A real Oklahoma cowboy: Meet the next cowboy in line to become Oklahoma rodeo royalty


    Rodeo's are about cowboys and cowgirls, bucking broncs, belligerent bulls, ropes and piggin' strings, belt buckles and cowboy hats. But most importantly it's about time.

    It's a sport where 10ths of seconds can separate you from a big purse and even a world's championship, which is why 20-year-old PRCA calf roper Tyler Milligan practices each and every day.

    "You have to because everybody else is," said Milligan. "If you want to beat everybody else you have to do like they do and that is practice every day."

    This Pawhuska cowboy has had a rope in his hand since he was 5 years old. His father was a roper too, but at no time did he push Tyler to follow in his footsteps or to spend hours and hours practicing.

    "I would try to get him to back off some, but the more I tried to get home to back off the more he wanted to do it," said Steve Milligan, Tyler's father.

    The fruits of Tyler's labor are everywhere in his father's log cabin that sits on 892 acres of Osage County land. The belt buckles from numerous titles, the saddles that are stacked throughout the house. In December, Tyler will add another title, 2017 PRCA calf roping Rookie of the Year. He's excited about reaching that goal, but there's no time to celebrate. He's focused on his next goal.

    "That was one goal, but the end goal is to make it to Vegas," said Milligan. "That's my goal for next year. What we're going to try and do."

    The 2018 season is already underway and Tyler is 12th on the money list. A trip to the National Finals Rodeo is certainly a possibility, but that means competing against the best in some of the biggest rodeos in the world -- San Antonio, Denver, Fort Worth and Houston.

    "It pays $50,000 to win Houston," said Milligan. "Fifty, then pays 25, then 12 something like that. I don't know the numbers exact."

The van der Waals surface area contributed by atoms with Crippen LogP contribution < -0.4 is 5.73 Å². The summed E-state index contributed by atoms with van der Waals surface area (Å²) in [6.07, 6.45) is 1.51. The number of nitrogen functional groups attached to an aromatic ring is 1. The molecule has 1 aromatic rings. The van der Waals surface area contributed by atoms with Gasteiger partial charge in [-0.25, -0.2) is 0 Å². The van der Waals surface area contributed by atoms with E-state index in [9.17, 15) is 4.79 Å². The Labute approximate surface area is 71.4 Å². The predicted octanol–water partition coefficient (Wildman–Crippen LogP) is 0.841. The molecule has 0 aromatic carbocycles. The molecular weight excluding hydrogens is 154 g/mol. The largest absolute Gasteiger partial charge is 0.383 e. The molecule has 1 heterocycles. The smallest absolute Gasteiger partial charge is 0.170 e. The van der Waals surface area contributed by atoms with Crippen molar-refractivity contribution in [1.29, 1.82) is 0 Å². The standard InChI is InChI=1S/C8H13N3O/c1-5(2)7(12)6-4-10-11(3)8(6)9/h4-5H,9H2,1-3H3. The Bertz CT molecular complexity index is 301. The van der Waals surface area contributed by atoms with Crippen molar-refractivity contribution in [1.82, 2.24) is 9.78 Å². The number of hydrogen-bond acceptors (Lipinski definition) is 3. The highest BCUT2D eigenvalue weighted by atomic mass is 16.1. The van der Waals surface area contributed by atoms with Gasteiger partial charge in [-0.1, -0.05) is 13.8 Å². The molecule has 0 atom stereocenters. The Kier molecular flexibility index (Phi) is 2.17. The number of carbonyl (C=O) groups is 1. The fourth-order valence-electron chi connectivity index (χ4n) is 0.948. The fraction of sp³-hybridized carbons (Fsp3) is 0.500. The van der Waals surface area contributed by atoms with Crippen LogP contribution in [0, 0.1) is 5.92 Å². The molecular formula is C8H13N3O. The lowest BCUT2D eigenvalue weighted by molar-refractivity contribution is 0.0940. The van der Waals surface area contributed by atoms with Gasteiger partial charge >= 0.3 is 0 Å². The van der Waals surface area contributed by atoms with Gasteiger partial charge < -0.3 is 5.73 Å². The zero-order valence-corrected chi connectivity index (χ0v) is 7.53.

He may not, but Tyler knows what it takes, practice, good equipment and a darned good horse.

    "It's everything," he said. "If you've got a good horse, you've got over half the battle figured out. If he scores good and he's fast and can help you out, that's everything."

    Consequently, as with most cowboys, these stars of the show are treated that way. A large percentage of this cowboy's budget goes toward his animals.

    "If you take good care of them, probably 45 percent. If you take good care of your horse, they eat before you do," said Milligan. "They're everything. They're more important than you just about."

    And ropers can't skimp on their very basic piece of equipment -- their ropes of course. Most new ones cost at least $100 and they'll last about one, maybe two rodeos.

    "Their ropes, if there's moisture in the air, they get stiffer," he said. "The sun will make them softer, so you can make them however you want them. The way this one is is the way I like 'em."

    He doesn't like soft ropes, doesn't like finishing second and doesn't like traveling, but the latter he understands is part of the sport.

    "You've got to want to do it," he said. "It's not fun sitting in that truck for 10 hours. You've got to want to go where you're headed."

    For Tyler, that road starts in the practice arena.

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